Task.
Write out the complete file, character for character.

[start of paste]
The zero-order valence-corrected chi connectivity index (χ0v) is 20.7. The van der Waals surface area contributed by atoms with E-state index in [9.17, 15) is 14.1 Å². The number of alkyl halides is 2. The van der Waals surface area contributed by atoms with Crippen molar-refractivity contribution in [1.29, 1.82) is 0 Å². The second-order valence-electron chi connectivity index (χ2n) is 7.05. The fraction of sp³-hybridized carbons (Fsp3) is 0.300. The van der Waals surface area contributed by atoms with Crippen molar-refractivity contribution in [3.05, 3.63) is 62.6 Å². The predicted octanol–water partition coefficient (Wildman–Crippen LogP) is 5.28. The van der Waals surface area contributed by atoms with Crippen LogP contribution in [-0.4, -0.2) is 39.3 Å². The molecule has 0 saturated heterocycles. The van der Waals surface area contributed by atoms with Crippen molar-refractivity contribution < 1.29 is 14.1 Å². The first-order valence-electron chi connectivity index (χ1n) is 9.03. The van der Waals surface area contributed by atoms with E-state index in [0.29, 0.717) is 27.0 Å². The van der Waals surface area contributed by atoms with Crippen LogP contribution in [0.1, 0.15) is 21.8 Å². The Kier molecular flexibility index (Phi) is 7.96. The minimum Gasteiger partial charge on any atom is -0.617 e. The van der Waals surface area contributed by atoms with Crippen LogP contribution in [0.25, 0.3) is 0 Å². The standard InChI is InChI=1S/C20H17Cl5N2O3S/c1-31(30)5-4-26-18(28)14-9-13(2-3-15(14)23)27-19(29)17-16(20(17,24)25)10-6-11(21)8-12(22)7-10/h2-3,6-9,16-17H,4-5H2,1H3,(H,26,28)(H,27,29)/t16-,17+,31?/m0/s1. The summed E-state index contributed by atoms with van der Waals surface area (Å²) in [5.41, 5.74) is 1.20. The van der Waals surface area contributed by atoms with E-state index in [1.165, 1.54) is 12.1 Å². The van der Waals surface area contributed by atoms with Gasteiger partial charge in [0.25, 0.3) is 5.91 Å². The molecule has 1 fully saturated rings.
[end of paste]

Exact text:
The zero-order valence-corrected chi connectivity index (χ0v) is 20.7. The van der Waals surface area contributed by atoms with E-state index in [9.17, 15) is 14.1 Å². The number of alkyl halides is 2. The van der Waals surface area contributed by atoms with Crippen molar-refractivity contribution in [1.29, 1.82) is 0 Å². The second-order valence-electron chi connectivity index (χ2n) is 7.05. The fraction of sp³-hybridized carbons (Fsp3) is 0.300. The van der Waals surface area contributed by atoms with Crippen molar-refractivity contribution in [3.05, 3.63) is 62.6 Å². The predicted octanol–water partition coefficient (Wildman–Crippen LogP) is 5.28. The van der Waals surface area contributed by atoms with Crippen LogP contribution in [-0.4, -0.2) is 39.3 Å². The molecule has 0 saturated heterocycles. The van der Waals surface area contributed by atoms with Crippen molar-refractivity contribution < 1.29 is 14.1 Å². The first-order valence-electron chi connectivity index (χ1n) is 9.03. The van der Waals surface area contributed by atoms with E-state index in [0.29, 0.717) is 27.0 Å². The van der Waals surface area contributed by atoms with Crippen LogP contribution in [0.1, 0.15) is 21.8 Å². The Kier molecular flexibility index (Phi) is 7.96. The minimum Gasteiger partial charge on any atom is -0.617 e. The van der Waals surface area contributed by atoms with Crippen LogP contribution in [0.25, 0.3) is 0 Å². The standard InChI is InChI=1S/C20H17Cl5N2O3S/c1-31(30)5-4-26-18(28)14-9-13(2-3-15(14)23)27-19(29)17-16(20(17,24)25)10-6-11(21)8-12(22)7-10/h2-3,6-9,16-17H,4-5H2,1H3,(H,26,28)(H,27,29)/t16-,17+,31?/m0/s1. The summed E-state index contributed by atoms with van der Waals surface area (Å²) in [5.41, 5.74) is 1.20. The van der Waals surface area contributed by atoms with E-state index in [1.165, 1.54) is 12.1 Å². The van der Waals surface area contributed by atoms with Gasteiger partial charge in [0.25, 0.3) is 5.91 Å². The molecule has 1 fully saturated rings.